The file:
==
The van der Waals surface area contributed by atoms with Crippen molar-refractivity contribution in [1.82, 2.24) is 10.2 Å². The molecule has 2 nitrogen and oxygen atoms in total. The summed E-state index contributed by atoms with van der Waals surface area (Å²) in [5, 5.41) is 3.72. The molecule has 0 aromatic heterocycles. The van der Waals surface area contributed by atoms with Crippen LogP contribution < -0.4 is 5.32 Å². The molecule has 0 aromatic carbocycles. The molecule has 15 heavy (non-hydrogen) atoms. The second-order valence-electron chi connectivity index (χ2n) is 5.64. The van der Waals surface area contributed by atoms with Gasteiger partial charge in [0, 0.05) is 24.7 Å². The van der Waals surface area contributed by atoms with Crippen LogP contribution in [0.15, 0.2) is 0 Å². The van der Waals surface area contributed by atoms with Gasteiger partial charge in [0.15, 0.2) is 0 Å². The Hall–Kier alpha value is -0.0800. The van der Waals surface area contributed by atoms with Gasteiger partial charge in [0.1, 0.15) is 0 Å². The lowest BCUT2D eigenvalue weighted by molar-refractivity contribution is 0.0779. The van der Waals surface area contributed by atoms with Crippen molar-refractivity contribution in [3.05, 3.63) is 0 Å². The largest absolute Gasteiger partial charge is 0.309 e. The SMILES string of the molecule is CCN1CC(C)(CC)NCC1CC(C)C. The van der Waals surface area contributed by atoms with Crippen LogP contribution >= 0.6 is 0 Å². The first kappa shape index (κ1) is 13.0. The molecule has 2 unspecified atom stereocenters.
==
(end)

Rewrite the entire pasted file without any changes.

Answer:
The van der Waals surface area contributed by atoms with Crippen molar-refractivity contribution in [1.82, 2.24) is 10.2 Å². The molecule has 2 nitrogen and oxygen atoms in total. The summed E-state index contributed by atoms with van der Waals surface area (Å²) in [5, 5.41) is 3.72. The molecule has 0 aromatic heterocycles. The van der Waals surface area contributed by atoms with Crippen LogP contribution < -0.4 is 5.32 Å². The molecule has 0 aromatic carbocycles. The molecule has 15 heavy (non-hydrogen) atoms. The second-order valence-electron chi connectivity index (χ2n) is 5.64. The van der Waals surface area contributed by atoms with Gasteiger partial charge in [0, 0.05) is 24.7 Å². The van der Waals surface area contributed by atoms with Crippen LogP contribution in [0.15, 0.2) is 0 Å². The van der Waals surface area contributed by atoms with Gasteiger partial charge in [0.15, 0.2) is 0 Å². The Hall–Kier alpha value is -0.0800. The van der Waals surface area contributed by atoms with Gasteiger partial charge in [0.1, 0.15) is 0 Å². The lowest BCUT2D eigenvalue weighted by molar-refractivity contribution is 0.0779. The van der Waals surface area contributed by atoms with Crippen molar-refractivity contribution in [3.05, 3.63) is 0 Å². The largest absolute Gasteiger partial charge is 0.309 e. The SMILES string of the molecule is CCN1CC(C)(CC)NCC1CC(C)C. The van der Waals surface area contributed by atoms with Crippen LogP contribution >= 0.6 is 0 Å². The first kappa shape index (κ1) is 13.0. The molecule has 2 unspecified atom stereocenters.